Gypsy in a Tree

Sanda Weigl

Gypsy In a Tree finds Sanda reinventing the music of her Romanian roots with a brilliant cast of New York-based Japanese musicians, the brothers Stomu and Satoshi Takeishi, on electric bass and percussion, respectively, and Shoko Nagai on accordion, piano and Farfisa organ. In many ways the CD is a follow up to 2002’s acclaimed Gypsy Killer, a collaboration with inventive pianist Anthony Coleman (known for his work with Marc Ribot as well as John Zorn). Rather than ripping the songs out of context, Sanda and her savvy cohorts infuse the music with an international array of influences, as if continuing the Gypsies wanderings into new and unexpected lands. It’s folkloric music for the Internet age, pulsing with the blood and tears of Romanian soil, but wafted along by hints of klezmer, tango, cumbia, jazz and soul.

“Satoshi was the musical producer,” says Sanda, who’s lived in downtown Manhattan for the past two decades. “Shoko is an amazing pianist and accordionist, and they’re all such creative musicians. They’re so responsive and intuitive. It was an incredible journey to work with them.”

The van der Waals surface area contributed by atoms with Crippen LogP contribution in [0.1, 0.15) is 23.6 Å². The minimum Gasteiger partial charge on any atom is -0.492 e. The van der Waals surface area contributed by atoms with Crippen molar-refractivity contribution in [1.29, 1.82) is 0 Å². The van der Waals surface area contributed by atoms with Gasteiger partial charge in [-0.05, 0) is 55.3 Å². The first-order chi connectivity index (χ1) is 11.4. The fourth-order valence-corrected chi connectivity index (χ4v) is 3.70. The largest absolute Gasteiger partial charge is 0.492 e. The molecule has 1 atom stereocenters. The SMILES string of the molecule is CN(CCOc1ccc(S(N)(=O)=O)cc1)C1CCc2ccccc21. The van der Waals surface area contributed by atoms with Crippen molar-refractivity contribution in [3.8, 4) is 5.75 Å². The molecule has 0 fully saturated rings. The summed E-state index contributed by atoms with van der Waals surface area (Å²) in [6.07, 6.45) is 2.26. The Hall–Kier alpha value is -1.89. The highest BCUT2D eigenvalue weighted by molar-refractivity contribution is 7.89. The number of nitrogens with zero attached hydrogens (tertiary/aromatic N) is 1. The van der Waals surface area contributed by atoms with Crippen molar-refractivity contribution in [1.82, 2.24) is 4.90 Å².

While the collaboration with Japanese musicians on Gypsy In a Tree might seem unlikely, it’s a perfect reflection of the way New York’s melting pot can distill an artist’s essential identity. Twice disposed, Sanda can’t go home again, but her music is thriving in the transplanted soil.

“I would say that I found my roots in New York,” Sanda says. “When I go to Romania, for them I’m a stranger. It’s strange but I feel much more rooted and much more at home than when I’m in my home country. In New York, I’m more in Romania than in Romania.”

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